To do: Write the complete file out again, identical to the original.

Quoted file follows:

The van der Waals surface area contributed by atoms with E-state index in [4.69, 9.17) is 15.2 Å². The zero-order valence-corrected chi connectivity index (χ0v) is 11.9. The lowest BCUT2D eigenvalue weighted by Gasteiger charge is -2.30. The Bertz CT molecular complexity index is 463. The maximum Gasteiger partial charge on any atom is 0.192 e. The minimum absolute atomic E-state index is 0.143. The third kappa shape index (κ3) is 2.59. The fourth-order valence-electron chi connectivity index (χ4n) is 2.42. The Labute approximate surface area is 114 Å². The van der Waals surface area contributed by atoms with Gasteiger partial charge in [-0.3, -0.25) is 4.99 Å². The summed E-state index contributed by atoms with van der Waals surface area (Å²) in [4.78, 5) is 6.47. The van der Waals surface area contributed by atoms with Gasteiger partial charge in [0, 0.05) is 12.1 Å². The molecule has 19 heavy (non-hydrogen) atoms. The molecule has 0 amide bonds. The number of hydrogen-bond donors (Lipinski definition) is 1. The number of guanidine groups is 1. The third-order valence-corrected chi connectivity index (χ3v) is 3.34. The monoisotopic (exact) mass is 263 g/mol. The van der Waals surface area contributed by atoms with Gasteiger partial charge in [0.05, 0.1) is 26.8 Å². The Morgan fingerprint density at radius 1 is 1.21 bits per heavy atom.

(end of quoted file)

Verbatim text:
The van der Waals surface area contributed by atoms with E-state index in [4.69, 9.17) is 15.2 Å². The zero-order valence-corrected chi connectivity index (χ0v) is 11.9. The lowest BCUT2D eigenvalue weighted by Gasteiger charge is -2.30. The Bertz CT molecular complexity index is 463. The maximum Gasteiger partial charge on any atom is 0.192 e. The minimum absolute atomic E-state index is 0.143. The third kappa shape index (κ3) is 2.59. The fourth-order valence-electron chi connectivity index (χ4n) is 2.42. The Labute approximate surface area is 114 Å². The van der Waals surface area contributed by atoms with Gasteiger partial charge in [-0.3, -0.25) is 4.99 Å². The summed E-state index contributed by atoms with van der Waals surface area (Å²) in [4.78, 5) is 6.47. The van der Waals surface area contributed by atoms with Gasteiger partial charge in [0, 0.05) is 12.1 Å². The molecule has 19 heavy (non-hydrogen) atoms. The molecule has 0 amide bonds. The number of hydrogen-bond donors (Lipinski definition) is 1. The number of guanidine groups is 1. The third-order valence-corrected chi connectivity index (χ3v) is 3.34. The monoisotopic (exact) mass is 263 g/mol. The van der Waals surface area contributed by atoms with Gasteiger partial charge in [0.05, 0.1) is 26.8 Å². The Morgan fingerprint density at radius 1 is 1.21 bits per heavy atom.